Opportunistic infections: All transplant patients are at increased risk of opportunistic infections; the risk increased with total immunosuppressive load (see Precautions). The most common opportunistic infections in patients receiving mycophenolate mofetil (2 g or 3 g daily) with other immunosuppressants in controlled clinical trials of renal (2 g data), cardiac and hepatic transplant patients followed for at least 1 year were candida mucocutaneous, CMV viraemia/syndrome and Herpes simplex. The proportion of patients with CMV viraemia/syndrome was 13.5%.
Paediatric population (children and adolescents [aged 2 to 18 years]): The type and frequency of adverse reactions in a clinical study, which recruited 92 paediatric patients aged 2 to 18 years who were given 600 mg/m2 mycophenolate mofetil orally twice daily, were generally similar to those observed in adult patients given 1 g mycophenolate mofetil twice daily. However, the following treatment-related adverse events were more frequent in the paediatric population, particularly in children under 6 years of age, when compared to adults: diarrhoea, sepsis, leucopenia, anaemia and infection.
Elderly patients (≥65 years): Elderly patients (≥65 years) may generally be at increased risk of adverse reactions due to immunosuppression. Elderly patients receiving mycophenolate mofetil as part of a combination immunosuppressive regimen may be at increased risk of certain infections (including cytomegalovirus tissue invasive disease) and possibly gastrointestinal haemorrhage and pulmonary oedema, compared to younger individuals.
Other adverse reactions: Adverse reactions, probably or possibly related to mycophenolate mofetil, reported in ≥1/10 and in ≥1/100 to <1/10 of patients treated with mycophenolate mofetil in the controlled clinical trials of renal (2 g data), cardiac and hepatic transplant patients are listed in the following table.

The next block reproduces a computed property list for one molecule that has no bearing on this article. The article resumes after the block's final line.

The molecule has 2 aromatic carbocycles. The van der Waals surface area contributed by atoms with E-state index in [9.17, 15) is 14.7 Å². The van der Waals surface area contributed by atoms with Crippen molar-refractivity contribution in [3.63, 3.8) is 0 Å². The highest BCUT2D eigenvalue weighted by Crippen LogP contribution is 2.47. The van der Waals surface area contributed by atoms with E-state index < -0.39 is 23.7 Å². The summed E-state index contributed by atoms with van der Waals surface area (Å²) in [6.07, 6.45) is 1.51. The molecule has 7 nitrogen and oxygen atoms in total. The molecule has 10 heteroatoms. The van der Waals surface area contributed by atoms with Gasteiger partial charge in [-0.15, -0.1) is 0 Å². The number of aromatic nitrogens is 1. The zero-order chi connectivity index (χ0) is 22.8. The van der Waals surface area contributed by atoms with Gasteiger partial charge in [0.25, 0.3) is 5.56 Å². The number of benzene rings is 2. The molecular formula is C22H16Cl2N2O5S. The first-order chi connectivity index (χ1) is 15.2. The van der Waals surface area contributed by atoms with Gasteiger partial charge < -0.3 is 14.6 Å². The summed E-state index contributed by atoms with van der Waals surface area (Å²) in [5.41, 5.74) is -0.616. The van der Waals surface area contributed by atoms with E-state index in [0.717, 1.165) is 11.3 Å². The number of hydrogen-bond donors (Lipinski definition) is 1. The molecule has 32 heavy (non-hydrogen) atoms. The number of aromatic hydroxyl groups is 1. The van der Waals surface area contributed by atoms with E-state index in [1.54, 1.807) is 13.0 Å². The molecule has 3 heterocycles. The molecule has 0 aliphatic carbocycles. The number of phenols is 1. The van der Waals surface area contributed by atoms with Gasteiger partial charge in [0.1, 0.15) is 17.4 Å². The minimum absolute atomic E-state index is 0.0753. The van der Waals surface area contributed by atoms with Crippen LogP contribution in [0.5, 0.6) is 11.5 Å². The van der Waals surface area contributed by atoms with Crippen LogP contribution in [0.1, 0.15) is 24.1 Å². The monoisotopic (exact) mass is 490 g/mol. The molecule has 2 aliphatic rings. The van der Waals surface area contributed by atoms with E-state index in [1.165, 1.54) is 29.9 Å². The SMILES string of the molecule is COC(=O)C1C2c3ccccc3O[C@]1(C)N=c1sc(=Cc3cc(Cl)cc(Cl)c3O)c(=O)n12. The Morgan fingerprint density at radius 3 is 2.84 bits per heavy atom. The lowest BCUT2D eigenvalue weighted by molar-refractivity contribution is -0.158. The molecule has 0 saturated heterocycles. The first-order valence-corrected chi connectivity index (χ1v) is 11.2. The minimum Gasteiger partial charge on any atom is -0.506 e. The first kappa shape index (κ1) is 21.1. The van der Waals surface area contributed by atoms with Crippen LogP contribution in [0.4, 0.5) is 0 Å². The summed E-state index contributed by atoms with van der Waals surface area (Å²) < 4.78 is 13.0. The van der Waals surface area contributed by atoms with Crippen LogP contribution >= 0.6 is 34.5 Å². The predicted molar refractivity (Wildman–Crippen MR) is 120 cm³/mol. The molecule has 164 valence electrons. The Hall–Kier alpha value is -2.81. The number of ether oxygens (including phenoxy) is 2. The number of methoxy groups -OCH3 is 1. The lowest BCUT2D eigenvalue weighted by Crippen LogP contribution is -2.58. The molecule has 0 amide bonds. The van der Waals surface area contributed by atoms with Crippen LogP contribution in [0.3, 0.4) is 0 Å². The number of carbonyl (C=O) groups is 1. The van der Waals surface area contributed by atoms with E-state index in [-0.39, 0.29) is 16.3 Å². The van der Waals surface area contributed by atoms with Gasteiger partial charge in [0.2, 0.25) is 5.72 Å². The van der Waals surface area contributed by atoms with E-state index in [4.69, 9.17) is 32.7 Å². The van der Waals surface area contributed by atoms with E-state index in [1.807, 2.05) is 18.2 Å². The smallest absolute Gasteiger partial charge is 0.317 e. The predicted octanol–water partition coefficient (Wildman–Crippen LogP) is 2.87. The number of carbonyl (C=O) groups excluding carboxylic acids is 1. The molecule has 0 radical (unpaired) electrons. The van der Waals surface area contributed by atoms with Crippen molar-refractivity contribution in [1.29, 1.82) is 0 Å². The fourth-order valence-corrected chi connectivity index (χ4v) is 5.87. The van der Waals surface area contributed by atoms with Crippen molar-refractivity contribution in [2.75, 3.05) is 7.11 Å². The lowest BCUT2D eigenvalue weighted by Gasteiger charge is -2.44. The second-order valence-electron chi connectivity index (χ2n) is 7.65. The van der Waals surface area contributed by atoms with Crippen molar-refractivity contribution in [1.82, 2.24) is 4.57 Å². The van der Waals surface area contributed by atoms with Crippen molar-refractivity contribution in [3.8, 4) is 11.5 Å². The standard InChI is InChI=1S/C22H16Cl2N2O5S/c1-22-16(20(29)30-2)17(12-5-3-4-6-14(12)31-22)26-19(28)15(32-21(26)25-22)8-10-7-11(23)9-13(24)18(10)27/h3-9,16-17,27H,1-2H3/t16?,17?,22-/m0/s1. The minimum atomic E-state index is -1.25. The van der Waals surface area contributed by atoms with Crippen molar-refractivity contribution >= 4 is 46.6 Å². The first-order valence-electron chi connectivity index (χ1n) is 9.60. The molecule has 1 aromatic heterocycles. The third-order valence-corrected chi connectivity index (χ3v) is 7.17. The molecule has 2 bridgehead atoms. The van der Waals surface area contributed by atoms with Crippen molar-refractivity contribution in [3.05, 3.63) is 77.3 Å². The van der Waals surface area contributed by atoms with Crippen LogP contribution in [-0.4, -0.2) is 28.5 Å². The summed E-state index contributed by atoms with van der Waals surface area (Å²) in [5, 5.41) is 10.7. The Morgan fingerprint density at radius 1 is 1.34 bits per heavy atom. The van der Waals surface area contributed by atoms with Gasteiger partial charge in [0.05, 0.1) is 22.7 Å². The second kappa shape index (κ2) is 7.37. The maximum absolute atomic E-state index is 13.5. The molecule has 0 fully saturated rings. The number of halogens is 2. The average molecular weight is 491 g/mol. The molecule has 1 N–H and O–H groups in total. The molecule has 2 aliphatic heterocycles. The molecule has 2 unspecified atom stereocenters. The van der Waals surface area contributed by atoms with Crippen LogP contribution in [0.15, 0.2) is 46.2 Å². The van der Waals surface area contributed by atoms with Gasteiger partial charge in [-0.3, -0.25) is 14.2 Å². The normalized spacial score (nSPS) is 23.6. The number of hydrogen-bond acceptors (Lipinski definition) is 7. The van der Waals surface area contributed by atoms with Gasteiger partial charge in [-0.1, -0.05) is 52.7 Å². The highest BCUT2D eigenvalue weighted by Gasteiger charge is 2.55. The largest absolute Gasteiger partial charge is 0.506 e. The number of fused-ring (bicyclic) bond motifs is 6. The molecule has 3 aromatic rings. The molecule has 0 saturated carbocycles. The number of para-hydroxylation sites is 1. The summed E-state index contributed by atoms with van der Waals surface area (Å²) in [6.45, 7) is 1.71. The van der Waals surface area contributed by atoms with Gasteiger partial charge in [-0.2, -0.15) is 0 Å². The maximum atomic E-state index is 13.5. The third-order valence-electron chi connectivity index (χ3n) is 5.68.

Adverse Reactions, Probably or Possibly Related to Mycophenolate mofetil, Reported in Patients Treated with Mycophenolate mofetil in Renal, Cardiac and Hepatic Clinical Trials when Used in Combination with Ciclosporin and Corticosteroids.
Within the system organ classes, undesirable effects are listed under heading of frequency, using the following categories: very common (≥1/10); common (≥1/100 to <1/10); uncommon (≥1/1,000 to <1/100); rare (≥1/10,000 to<1/1,000); very rare (<1/10,000), not known (cannot be estimated from the available data).
Within each frequency grouping, undesirable effects are presented in order of decreasing seriousness. (See Table.)

Click on icon to see table/diagram/image

The following undesirable effects cover adverse reactions from post-marketing experience: The types of adverse reactions reported during post-marketing with mycophenolate mofetil are similar to those seen in the controlled renal, cardiac and hepatic transplant studies. Additional adverse reactions reported during post-marketing are described below with the frequencies reported within brackets if known.
Gastrointestinal: gingival hyperplasia (≥1/100 to <1/10), colitis including cytomegalovirus colitis (≥1/100 to <1/10), pancreatitis (≥1/100 to <1/10) and intestinal villous atrophy.
Infections: serious life-threatening infections including meningitis, endocarditis, tuberculosis and atypical mycobacterial infection. Cases of BK virus associated nephropathy, as well as cases of JC virus associated progressive multifocal leucoencephalopathy (PML), have been reported in patients treated with immunosuppressants, including mycophenolate mofetil.
Agranulocytosis (≥1/1,000 to <1/100) and neutropenia have been reported; therefore, regular monitoring of patients taking mycophenolate mofetil is advised (see Precautions). There have been reports of aplastic anaemia and bone marrow depression in patients treated with mycophenolate mofetil, some of which have been fatal.
Blood and lymphatic system disorder: Cases of pure red cell aplasia (PRCA) have been reported in patients treated with mycophenolate mofetil (see Precautions).
Isolated cases of abnormal neutrophil morphology, including the acquired Pelger-Huet anomaly, have been observed in patients treated with mycophenolate mofetil. These changes are not associated with impaired neutrophil function. These changes may suggest a 'left shift' in the maturity of neutrophils in haematological investigations, which may be mistakenly interpreted as a sign of infection in immunosuppressed patients such as those that receive mycophenolate mofetil.